Two dudes blogging and podcasting about the San Jose Sharks, straight from sunny California.

post Alignment Changes- What Does it All Mean?

December 6th, 2011, 9:14 am

Filed under: blog — Written by Mike

The biggest news of the season so far is the announcement of a complete overhaul of the NHL alignment, going from six 4-team divisions and two conferences into four conferences, two with 7 teams, two with 8.  The idea would be to make the travel a bit more equitable (see this Puck Daddy post for all the gritty details).  But with most things, you can’t make anything completely equal- the 8-team conferences, of which the Sharks will be a part, will have one more team to contend with to make the postseason.  Each conference will do a 4-team mini-playoff, with the winner of each conference heading to the Stanley Cup Semifinals.

It’s a radically different scheme than today.  Most people (myself included) are somewhat leery and afraid of change, so my initial reaction was, “that’s crazy, and therefore bad!”.  But after thinking about it for only a short while, I’m getting used to the idea, and I kind of like it.  Here are my pros and cons:


  • Visibility.  The biggest pro of the new scheme is we will see every NHL team in San Jose every year.  For instance, this year we won’t see the Rangers, Flyers (Pronger BOOOOO), or Maple Leafs in our barn. Not being able to crack  jokes in person at Joffrey Lupul’s expense just hurts me a little bit inside.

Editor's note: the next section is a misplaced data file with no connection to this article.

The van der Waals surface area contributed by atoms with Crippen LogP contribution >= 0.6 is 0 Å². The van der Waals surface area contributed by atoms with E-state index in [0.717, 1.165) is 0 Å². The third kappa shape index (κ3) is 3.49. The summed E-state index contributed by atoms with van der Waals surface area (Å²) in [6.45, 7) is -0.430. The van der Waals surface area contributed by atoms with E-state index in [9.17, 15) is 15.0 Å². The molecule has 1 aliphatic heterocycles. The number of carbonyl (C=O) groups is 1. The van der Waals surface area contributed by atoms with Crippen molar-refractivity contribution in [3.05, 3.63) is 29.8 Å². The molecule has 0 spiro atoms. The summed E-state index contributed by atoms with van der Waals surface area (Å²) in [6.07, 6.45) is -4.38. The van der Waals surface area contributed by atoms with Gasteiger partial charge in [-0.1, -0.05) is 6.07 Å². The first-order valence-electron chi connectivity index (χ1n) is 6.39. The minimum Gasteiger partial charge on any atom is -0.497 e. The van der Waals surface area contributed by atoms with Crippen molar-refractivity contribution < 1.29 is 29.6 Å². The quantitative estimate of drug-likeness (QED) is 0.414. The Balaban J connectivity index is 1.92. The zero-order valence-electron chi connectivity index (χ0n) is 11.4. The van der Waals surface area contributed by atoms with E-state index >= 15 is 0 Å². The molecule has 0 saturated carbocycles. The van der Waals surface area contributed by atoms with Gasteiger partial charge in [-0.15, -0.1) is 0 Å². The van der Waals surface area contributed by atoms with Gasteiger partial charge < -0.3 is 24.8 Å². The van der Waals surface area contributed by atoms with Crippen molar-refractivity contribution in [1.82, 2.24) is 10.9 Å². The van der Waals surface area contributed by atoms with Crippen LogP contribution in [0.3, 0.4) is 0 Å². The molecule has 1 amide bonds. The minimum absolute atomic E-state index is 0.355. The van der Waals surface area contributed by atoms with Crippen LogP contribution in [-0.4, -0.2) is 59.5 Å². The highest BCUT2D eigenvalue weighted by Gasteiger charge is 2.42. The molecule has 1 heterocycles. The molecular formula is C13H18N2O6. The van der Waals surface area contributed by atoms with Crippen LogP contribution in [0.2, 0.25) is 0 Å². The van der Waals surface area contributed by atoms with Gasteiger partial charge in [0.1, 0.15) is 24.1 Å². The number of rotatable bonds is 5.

• Travel. More games against fewer teams that are closer mean fewer time changes.  Playing Nashville or Detroit in the first round of the playoffs really sucks from a travel standpoint, and under the new alignment, this would never happen.
  • Playoff potential. The Final Four thing is just cool (new and improved Frozen Four, anyone?).   Right now the Stanley Cup Semifinals are just another step on a long journey to the Cup; if I were the league, I’d really play up this angle.
  • Rivalries. It will be hard to maintain the same bad blood with the Wings or Chicago if we only face them twice a year, and never in the playoffs until the 3rd round.
  • OD’ing on a few teams.  When you play a terrible team six times, the games can often be snoozers.  With the larger conferences, the chances of two or even three teams being bad is much higher.

I will leave you with a chart I made indicating how the number of matchups will change.  I used this year’s schedule, and assumed, for simplicity’s sake, that the three teams we will play 6 times next year are the Ducks, Coyotes, and Kings.

Pie charts suck, you get your bar chart and like it